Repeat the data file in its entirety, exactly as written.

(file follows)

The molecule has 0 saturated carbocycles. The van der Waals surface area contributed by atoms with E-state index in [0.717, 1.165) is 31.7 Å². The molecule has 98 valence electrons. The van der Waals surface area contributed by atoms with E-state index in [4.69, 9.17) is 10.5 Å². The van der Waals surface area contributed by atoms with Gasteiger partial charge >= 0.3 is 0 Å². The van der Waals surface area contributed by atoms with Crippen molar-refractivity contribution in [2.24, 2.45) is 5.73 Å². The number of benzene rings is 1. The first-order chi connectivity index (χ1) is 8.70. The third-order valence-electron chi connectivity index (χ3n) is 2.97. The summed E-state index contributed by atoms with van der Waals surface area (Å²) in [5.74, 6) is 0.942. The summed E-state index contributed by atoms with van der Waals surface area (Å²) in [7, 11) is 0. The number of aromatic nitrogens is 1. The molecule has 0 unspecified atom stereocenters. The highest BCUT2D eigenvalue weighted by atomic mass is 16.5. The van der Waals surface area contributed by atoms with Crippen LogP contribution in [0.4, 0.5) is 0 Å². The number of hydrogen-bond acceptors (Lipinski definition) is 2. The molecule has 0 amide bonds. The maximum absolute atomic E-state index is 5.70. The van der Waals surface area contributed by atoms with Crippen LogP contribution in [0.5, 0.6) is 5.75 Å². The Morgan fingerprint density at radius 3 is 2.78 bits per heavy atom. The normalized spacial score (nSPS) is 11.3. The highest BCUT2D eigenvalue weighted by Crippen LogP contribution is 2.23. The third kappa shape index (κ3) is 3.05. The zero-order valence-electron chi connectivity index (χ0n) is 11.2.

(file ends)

The molecule has 0 saturated carbocycles. The van der Waals surface area contributed by atoms with E-state index in [0.717, 1.165) is 31.7 Å². The molecule has 98 valence electrons. The van der Waals surface area contributed by atoms with E-state index in [4.69, 9.17) is 10.5 Å². The van der Waals surface area contributed by atoms with Gasteiger partial charge >= 0.3 is 0 Å². The van der Waals surface area contributed by atoms with Crippen molar-refractivity contribution in [2.24, 2.45) is 5.73 Å². The number of benzene rings is 1. The first-order chi connectivity index (χ1) is 8.70. The third-order valence-electron chi connectivity index (χ3n) is 2.97. The summed E-state index contributed by atoms with van der Waals surface area (Å²) in [5.74, 6) is 0.942. The summed E-state index contributed by atoms with van der Waals surface area (Å²) in [7, 11) is 0. The number of aromatic nitrogens is 1. The molecule has 0 unspecified atom stereocenters. The highest BCUT2D eigenvalue weighted by atomic mass is 16.5. The van der Waals surface area contributed by atoms with Crippen LogP contribution in [0.4, 0.5) is 0 Å². The number of hydrogen-bond acceptors (Lipinski definition) is 2. The molecule has 0 amide bonds. The maximum absolute atomic E-state index is 5.70. The van der Waals surface area contributed by atoms with Crippen LogP contribution in [0.5, 0.6) is 5.75 Å². The Morgan fingerprint density at radius 3 is 2.78 bits per heavy atom. The normalized spacial score (nSPS) is 11.3. The highest BCUT2D eigenvalue weighted by Crippen LogP contribution is 2.23. The third kappa shape index (κ3) is 3.05. The zero-order valence-electron chi connectivity index (χ0n) is 11.2.